Saturday, March 26, 2011

Witch Woman - 5-STAR Amazon Review

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5.0 out of 5 stars The Magic is in the Telling, February 10, 2011
Patricia Perry (Mission Viejo, CA United States) - See all my reviews
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This review is from: Witch Woman (Kindle Edition)
If you love a good story, a story with history and intrigue, a story with strong characters you care about, then "Witch Woman" by Jeanette Baker delivers. Seamless time travel brings the ancient Salem witch trials into modern times and weaves its spell over the reader. Highly recommend.
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5.0 out of 5 stars Witch Woman Educates as it Entertains, February 7, 2011
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This review is from: Witch Woman (Kindle Edition)
A fascinating paranormal story of Salem of today and the witch trials if old told through the life of one woman, then and now. One blue eye and one brown tie her to her past--that and her clairvoyent gift. Jeanette Baker's newest and one of her best. jhs.
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5.0 out of 5 stars editorial review, February 7, 2011
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This review is from: Witch Woman (Kindle Edition)
In two different centuries, four hundred years apart, the lives of Abigail March and her daughter, Maggie McBride, play out along parallel lines, both women blessed and cursed by a selective birthright. Born in the breach position at the exact moment when earth's shadow slides across a full blue moon, their kind are destined to walk alone, to see truth behind words, in the blink of an eye, in the twitch of a muscle, in the whisper of a sigh. They are the chosen of the goddess, marked by a startling mutation, heterochromia iridium, one brown eye, the other blue.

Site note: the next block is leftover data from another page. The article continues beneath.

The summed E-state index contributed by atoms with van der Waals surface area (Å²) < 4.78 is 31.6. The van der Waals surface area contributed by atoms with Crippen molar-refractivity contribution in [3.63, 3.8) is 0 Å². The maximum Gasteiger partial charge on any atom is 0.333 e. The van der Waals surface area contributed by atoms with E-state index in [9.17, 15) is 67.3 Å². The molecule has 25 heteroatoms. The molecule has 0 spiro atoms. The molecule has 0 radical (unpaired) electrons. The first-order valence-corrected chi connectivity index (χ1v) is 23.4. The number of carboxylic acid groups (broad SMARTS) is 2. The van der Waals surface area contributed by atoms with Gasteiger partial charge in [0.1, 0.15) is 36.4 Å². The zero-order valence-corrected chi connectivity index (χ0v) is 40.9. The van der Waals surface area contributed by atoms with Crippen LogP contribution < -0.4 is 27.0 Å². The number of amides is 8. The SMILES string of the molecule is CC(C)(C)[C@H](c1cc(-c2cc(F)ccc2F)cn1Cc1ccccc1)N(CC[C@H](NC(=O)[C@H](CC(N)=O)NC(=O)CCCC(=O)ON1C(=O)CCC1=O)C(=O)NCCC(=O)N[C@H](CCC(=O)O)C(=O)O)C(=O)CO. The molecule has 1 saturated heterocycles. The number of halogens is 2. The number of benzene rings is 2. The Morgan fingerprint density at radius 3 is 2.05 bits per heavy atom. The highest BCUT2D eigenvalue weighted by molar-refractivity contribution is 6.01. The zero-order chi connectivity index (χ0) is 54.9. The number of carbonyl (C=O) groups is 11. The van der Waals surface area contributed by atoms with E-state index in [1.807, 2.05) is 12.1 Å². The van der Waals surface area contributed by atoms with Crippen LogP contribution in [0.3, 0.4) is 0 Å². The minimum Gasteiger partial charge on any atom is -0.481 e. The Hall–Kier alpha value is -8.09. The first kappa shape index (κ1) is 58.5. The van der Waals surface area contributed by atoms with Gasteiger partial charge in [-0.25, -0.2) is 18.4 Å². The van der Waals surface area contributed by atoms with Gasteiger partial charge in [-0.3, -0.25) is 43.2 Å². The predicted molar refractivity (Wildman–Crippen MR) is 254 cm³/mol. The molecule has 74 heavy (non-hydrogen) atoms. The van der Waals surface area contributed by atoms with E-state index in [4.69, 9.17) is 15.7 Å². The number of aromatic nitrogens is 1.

Abigail, wife to John March, a selectman in the rigid Calvinist community of Salem, Massachusetts, is not what she seems. An expatriate from Barbados, she indentured herself to the March family for seven years in exchange for passage to the colonies. Abigail is beautiful, even with those unnatural eyes, and soon captures the heart of the March's oldest son. For ten years she has kept her head down, her emotions in check. But now she is accused of witchcraft along with her three-year-old daughter, Margaret. At the trial, she horrifies the community with a startling demonstration, opening a time portal into the future where she and her child can escape. But Magick proves fickle and Abigail's rusty powers fall short. Only Margaret is sent into the modern world of 1974 where she is found, naked and without speech, by Annie McBride, a wiccan, in the Old Burying Point Cemetery.
Maggie's unexplained arrival and her unusual abilities force her adoptive mother to leave Salem and live a nomadic life. Maggie grows up to become a clairvoyant, specializing in kidnapping cases. Not until Annie is near death does she learn the particulars of her adoption and the possible source of her troubling dreams. She returns to Salem searching for her past. Meanwhile, Abigail finds the time portal and slips through to an overwhelming modern world, assuming a new identity and hoping that Maggie will come to her. Unknown to both women are the dangers of the old world's dark forces, a missing child in contemporary Salem, and Maggie's "sight" blurring and dim as her ties to old Salem strengthen.

Friday, March 25, 2011

Long and Short Romance Reviews: Legacy by Jeanette Baker

Long and Short Romance Reviews: Legacy by Jeanette Baker: "Legacy by Jeanette Baker Publisher: Sourcebooks Casablanca Genre: Time travel, Contemporary, Historical Length: Full Length (368 pages..."

Sunday, March 20, 2011

Are Re-issued Books Outdated?

The answer to that interesting question is, "yes" and "no."  Re-issued books are definitely dated, but are they outdated?  I think, the person who asked this question really meant, "Are books originally published years ago and then released again, outdated?" The answer to that would have to be, no.

Just as film junkies love old movies like, "Gone With The Wind," and "Casablanca," readers in love with certain time periods, subjects, settings and history will appreciate books written in styles that would no longer be picked up as an original novel by a current publisher. From today's perspective, Vivian Leigh's unnatural dramatics might leave a casting director cold, just as the language in Sense and Sensibility might not be pleasure reading for contemporary teenagers. Already, Star Trek, the original, ET and 2001, A Space Odyssey, when lined up beside the computer generated graphics of today are laughable if graphics is what we are comparing. Last of the Mohicans, Huckleberry Finn, Twenty Thousand Leagues Under the Sea and The Martian Chronicles with their lengthy narrative, their lack of white space, their omniscient narration would never make the cut with editors who weren't born until after the fall of the Berlin Wall or, for that matter, with children whose attention spans were molded by video games and soundbites.